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In Mississippi, a berm of last resort

Gulf Oil Spill

PASS CHRISTIAN, Miss. -- If an oil slick hits here on the pristine vacation beaches of coastal Mississippi, Ronnie Davis is the last line of defense.

He's the Harrison County employee who is driving the grader down this white sand beach, building 2- to 3-foot sand berms at the water's edge.

Building oil berms
Jim Seda / msnbc.com A woman talks on her cell phone asŠa Harrison CountyŠgrader operator moves the sand berm designed keep oil off the beach closer to the water in Gulfport, Miss., onŠWednesday.

There's only so much boom the state and federal government can deploy, and looking out from the beaches here, it's clear that there is a lot more ocean than there is boom out there. So for this tourist area, Davis and his grader are Plan B.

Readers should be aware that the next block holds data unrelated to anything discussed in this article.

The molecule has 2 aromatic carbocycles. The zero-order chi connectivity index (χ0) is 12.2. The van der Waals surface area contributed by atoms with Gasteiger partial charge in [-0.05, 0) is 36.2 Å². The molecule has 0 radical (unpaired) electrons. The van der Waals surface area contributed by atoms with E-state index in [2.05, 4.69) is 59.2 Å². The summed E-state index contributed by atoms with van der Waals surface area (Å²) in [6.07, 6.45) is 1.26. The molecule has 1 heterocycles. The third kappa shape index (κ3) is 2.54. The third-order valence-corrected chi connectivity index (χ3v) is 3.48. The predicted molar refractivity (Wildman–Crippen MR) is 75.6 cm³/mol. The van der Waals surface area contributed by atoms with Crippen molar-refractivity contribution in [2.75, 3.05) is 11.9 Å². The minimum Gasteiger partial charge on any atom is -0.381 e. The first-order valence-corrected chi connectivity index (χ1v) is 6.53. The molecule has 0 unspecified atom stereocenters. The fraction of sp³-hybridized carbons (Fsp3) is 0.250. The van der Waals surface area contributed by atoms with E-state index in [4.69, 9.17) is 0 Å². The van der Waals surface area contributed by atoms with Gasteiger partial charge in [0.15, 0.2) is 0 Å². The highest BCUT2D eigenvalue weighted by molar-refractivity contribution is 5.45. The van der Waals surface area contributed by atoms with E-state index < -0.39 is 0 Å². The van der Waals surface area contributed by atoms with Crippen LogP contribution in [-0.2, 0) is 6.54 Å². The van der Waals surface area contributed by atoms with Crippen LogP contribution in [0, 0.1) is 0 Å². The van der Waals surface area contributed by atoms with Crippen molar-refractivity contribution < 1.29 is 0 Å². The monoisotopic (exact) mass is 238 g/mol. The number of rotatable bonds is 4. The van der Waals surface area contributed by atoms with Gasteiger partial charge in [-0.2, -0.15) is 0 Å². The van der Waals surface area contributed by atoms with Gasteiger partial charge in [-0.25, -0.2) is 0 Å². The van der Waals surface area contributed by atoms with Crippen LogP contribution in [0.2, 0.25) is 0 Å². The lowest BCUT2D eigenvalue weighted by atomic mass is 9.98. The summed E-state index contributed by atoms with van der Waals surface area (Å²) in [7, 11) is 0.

If the dome that BP plans to lower over the oil leak, the relief drilling, the absorbent booms and the containment booms don't do the trick, local authorities hope the berms will keep the goo offŠthe beach.

Davis says the stretch of beach he is working is about 26 miles long. He already has built a berm for about half of that distance, but now he's mowing it down and moving the sand berm closer to the water's edge. He still hopes to protect the entire stretch of beach, assuming time allows. Just in case.

Building oil berms Stan Honda / AFP - Getty Images Harrison County officials hope this sand berm in Pass Christian eventually will protect a 26-mile stretch of county beaches fromŠoil.ŠŠ